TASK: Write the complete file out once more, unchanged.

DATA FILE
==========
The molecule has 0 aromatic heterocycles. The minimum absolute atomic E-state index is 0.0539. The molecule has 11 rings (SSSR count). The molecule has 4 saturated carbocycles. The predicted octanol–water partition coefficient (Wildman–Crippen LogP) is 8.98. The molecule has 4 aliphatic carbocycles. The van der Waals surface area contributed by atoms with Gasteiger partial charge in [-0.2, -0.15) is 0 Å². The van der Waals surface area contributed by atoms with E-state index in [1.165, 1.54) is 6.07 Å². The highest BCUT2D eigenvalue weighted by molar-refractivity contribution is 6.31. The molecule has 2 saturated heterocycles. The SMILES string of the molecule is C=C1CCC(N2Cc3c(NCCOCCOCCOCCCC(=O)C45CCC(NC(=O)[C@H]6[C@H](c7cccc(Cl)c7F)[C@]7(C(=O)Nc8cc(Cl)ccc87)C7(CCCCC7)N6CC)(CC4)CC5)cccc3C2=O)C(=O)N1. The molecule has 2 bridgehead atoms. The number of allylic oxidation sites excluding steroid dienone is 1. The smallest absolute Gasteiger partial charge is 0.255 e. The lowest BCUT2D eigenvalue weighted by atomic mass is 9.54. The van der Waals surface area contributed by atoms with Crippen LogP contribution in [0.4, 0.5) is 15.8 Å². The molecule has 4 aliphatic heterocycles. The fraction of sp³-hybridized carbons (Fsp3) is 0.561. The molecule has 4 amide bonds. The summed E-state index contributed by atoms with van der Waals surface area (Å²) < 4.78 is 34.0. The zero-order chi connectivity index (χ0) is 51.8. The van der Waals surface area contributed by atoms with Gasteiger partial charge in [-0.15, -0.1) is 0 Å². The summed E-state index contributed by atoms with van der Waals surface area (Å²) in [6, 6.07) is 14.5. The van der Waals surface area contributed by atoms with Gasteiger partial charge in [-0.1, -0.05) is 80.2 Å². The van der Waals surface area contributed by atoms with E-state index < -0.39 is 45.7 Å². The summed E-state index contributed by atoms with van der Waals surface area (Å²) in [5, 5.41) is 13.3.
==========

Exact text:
The molecule has 0 aromatic heterocycles. The minimum absolute atomic E-state index is 0.0539. The molecule has 11 rings (SSSR count). The molecule has 4 saturated carbocycles. The predicted octanol–water partition coefficient (Wildman–Crippen LogP) is 8.98. The molecule has 4 aliphatic carbocycles. The van der Waals surface area contributed by atoms with Gasteiger partial charge in [-0.2, -0.15) is 0 Å². The van der Waals surface area contributed by atoms with E-state index in [1.165, 1.54) is 6.07 Å². The highest BCUT2D eigenvalue weighted by molar-refractivity contribution is 6.31. The molecule has 2 saturated heterocycles. The SMILES string of the molecule is C=C1CCC(N2Cc3c(NCCOCCOCCOCCCC(=O)C45CCC(NC(=O)[C@H]6[C@H](c7cccc(Cl)c7F)[C@]7(C(=O)Nc8cc(Cl)ccc87)C7(CCCCC7)N6CC)(CC4)CC5)cccc3C2=O)C(=O)N1. The molecule has 2 bridgehead atoms. The number of allylic oxidation sites excluding steroid dienone is 1. The smallest absolute Gasteiger partial charge is 0.255 e. The lowest BCUT2D eigenvalue weighted by atomic mass is 9.54. The van der Waals surface area contributed by atoms with Crippen LogP contribution in [0.4, 0.5) is 15.8 Å². The molecule has 4 aliphatic heterocycles. The fraction of sp³-hybridized carbons (Fsp3) is 0.561. The molecule has 4 amide bonds. The summed E-state index contributed by atoms with van der Waals surface area (Å²) < 4.78 is 34.0. The zero-order chi connectivity index (χ0) is 51.8. The van der Waals surface area contributed by atoms with Gasteiger partial charge in [-0.15, -0.1) is 0 Å². The summed E-state index contributed by atoms with van der Waals surface area (Å²) in [6, 6.07) is 14.5. The van der Waals surface area contributed by atoms with Gasteiger partial charge in [-0.1, -0.05) is 80.2 Å². The van der Waals surface area contributed by atoms with E-state index < -0.39 is 45.7 Å². The summed E-state index contributed by atoms with van der Waals surface area (Å²) in [5, 5.41) is 13.3.